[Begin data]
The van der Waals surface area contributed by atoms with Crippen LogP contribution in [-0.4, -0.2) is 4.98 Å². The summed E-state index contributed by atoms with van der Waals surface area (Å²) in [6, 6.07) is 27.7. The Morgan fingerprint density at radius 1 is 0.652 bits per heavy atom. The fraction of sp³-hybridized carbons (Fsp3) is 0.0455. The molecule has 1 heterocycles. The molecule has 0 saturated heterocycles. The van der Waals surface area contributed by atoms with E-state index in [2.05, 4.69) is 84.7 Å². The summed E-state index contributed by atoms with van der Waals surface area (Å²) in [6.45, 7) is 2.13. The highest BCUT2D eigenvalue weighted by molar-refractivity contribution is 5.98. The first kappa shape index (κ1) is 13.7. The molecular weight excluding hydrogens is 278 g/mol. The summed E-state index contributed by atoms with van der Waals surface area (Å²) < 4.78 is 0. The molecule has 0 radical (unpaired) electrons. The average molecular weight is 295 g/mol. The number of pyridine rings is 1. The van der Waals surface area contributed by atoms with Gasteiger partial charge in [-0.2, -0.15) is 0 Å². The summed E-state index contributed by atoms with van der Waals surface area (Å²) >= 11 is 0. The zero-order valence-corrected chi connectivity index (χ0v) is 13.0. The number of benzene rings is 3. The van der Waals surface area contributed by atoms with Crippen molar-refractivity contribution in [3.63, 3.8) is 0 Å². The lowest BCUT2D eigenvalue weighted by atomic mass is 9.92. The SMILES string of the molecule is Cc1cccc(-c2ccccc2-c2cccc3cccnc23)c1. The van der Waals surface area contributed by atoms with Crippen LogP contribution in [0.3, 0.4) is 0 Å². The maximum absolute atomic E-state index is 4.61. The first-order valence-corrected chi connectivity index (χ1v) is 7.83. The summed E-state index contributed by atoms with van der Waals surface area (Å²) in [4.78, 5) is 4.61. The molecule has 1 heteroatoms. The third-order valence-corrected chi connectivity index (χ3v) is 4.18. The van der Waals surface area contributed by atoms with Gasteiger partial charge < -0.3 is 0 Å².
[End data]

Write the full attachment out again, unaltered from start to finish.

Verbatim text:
The van der Waals surface area contributed by atoms with Crippen LogP contribution in [-0.4, -0.2) is 4.98 Å². The summed E-state index contributed by atoms with van der Waals surface area (Å²) in [6, 6.07) is 27.7. The Morgan fingerprint density at radius 1 is 0.652 bits per heavy atom. The fraction of sp³-hybridized carbons (Fsp3) is 0.0455. The molecule has 1 heterocycles. The molecule has 0 saturated heterocycles. The van der Waals surface area contributed by atoms with E-state index in [2.05, 4.69) is 84.7 Å². The summed E-state index contributed by atoms with van der Waals surface area (Å²) in [6.45, 7) is 2.13. The highest BCUT2D eigenvalue weighted by molar-refractivity contribution is 5.98. The first kappa shape index (κ1) is 13.7. The molecular weight excluding hydrogens is 278 g/mol. The summed E-state index contributed by atoms with van der Waals surface area (Å²) < 4.78 is 0. The molecule has 0 radical (unpaired) electrons. The average molecular weight is 295 g/mol. The number of pyridine rings is 1. The van der Waals surface area contributed by atoms with Gasteiger partial charge in [-0.2, -0.15) is 0 Å². The summed E-state index contributed by atoms with van der Waals surface area (Å²) >= 11 is 0. The zero-order valence-corrected chi connectivity index (χ0v) is 13.0. The number of benzene rings is 3. The van der Waals surface area contributed by atoms with Crippen molar-refractivity contribution in [3.63, 3.8) is 0 Å². The lowest BCUT2D eigenvalue weighted by atomic mass is 9.92. The SMILES string of the molecule is Cc1cccc(-c2ccccc2-c2cccc3cccnc23)c1. The van der Waals surface area contributed by atoms with Crippen LogP contribution in [0.3, 0.4) is 0 Å². The maximum absolute atomic E-state index is 4.61. The first-order valence-corrected chi connectivity index (χ1v) is 7.83. The summed E-state index contributed by atoms with van der Waals surface area (Å²) in [4.78, 5) is 4.61. The molecule has 1 heteroatoms. The third-order valence-corrected chi connectivity index (χ3v) is 4.18. The van der Waals surface area contributed by atoms with Gasteiger partial charge < -0.3 is 0 Å².